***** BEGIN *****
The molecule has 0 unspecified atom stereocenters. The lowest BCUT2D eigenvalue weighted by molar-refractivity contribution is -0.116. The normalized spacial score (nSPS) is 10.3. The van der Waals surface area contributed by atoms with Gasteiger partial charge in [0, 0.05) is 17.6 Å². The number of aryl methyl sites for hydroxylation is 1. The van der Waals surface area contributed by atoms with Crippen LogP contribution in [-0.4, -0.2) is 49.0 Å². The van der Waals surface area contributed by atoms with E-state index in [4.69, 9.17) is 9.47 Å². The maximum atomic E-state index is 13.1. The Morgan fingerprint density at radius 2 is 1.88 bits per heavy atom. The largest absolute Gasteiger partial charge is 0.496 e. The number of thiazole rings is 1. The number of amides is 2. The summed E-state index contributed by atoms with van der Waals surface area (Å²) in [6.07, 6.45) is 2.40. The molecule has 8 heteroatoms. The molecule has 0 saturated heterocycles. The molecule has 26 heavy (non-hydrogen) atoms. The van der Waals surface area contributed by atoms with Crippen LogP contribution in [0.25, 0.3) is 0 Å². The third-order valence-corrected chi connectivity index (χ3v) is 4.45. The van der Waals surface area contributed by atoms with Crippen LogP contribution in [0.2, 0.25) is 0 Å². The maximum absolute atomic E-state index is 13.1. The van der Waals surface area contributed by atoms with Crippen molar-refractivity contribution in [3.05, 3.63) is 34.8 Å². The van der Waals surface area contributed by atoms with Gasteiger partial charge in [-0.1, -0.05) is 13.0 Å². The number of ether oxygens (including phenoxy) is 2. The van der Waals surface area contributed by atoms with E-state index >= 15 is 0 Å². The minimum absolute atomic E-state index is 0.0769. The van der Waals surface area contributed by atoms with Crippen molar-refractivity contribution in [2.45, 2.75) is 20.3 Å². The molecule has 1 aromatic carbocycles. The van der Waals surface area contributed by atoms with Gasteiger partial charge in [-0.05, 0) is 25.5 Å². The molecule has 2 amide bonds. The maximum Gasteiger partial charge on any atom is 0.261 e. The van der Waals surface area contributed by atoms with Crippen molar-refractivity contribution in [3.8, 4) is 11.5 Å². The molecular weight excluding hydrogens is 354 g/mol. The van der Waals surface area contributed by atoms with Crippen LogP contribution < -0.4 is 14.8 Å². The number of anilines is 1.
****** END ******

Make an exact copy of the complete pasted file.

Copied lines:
The molecule has 0 unspecified atom stereocenters. The lowest BCUT2D eigenvalue weighted by molar-refractivity contribution is -0.116. The normalized spacial score (nSPS) is 10.3. The van der Waals surface area contributed by atoms with Gasteiger partial charge in [0, 0.05) is 17.6 Å². The number of aryl methyl sites for hydroxylation is 1. The van der Waals surface area contributed by atoms with Crippen LogP contribution in [-0.4, -0.2) is 49.0 Å². The van der Waals surface area contributed by atoms with E-state index in [4.69, 9.17) is 9.47 Å². The maximum atomic E-state index is 13.1. The Morgan fingerprint density at radius 2 is 1.88 bits per heavy atom. The largest absolute Gasteiger partial charge is 0.496 e. The number of thiazole rings is 1. The number of amides is 2. The summed E-state index contributed by atoms with van der Waals surface area (Å²) in [6.07, 6.45) is 2.40. The molecule has 8 heteroatoms. The molecule has 0 saturated heterocycles. The molecule has 26 heavy (non-hydrogen) atoms. The van der Waals surface area contributed by atoms with Crippen LogP contribution in [0.25, 0.3) is 0 Å². The third-order valence-corrected chi connectivity index (χ3v) is 4.45. The van der Waals surface area contributed by atoms with Crippen LogP contribution in [0.2, 0.25) is 0 Å². The maximum absolute atomic E-state index is 13.1. The van der Waals surface area contributed by atoms with Crippen molar-refractivity contribution in [3.05, 3.63) is 34.8 Å². The van der Waals surface area contributed by atoms with Gasteiger partial charge in [-0.1, -0.05) is 13.0 Å². The number of ether oxygens (including phenoxy) is 2. The van der Waals surface area contributed by atoms with E-state index >= 15 is 0 Å². The minimum absolute atomic E-state index is 0.0769. The van der Waals surface area contributed by atoms with Crippen molar-refractivity contribution in [2.45, 2.75) is 20.3 Å². The molecule has 1 aromatic carbocycles. The van der Waals surface area contributed by atoms with Gasteiger partial charge in [-0.05, 0) is 25.5 Å². The molecule has 2 amide bonds. The maximum Gasteiger partial charge on any atom is 0.261 e. The van der Waals surface area contributed by atoms with Crippen molar-refractivity contribution in [3.8, 4) is 11.5 Å². The molecular weight excluding hydrogens is 354 g/mol. The van der Waals surface area contributed by atoms with Crippen LogP contribution < -0.4 is 14.8 Å². The number of anilines is 1.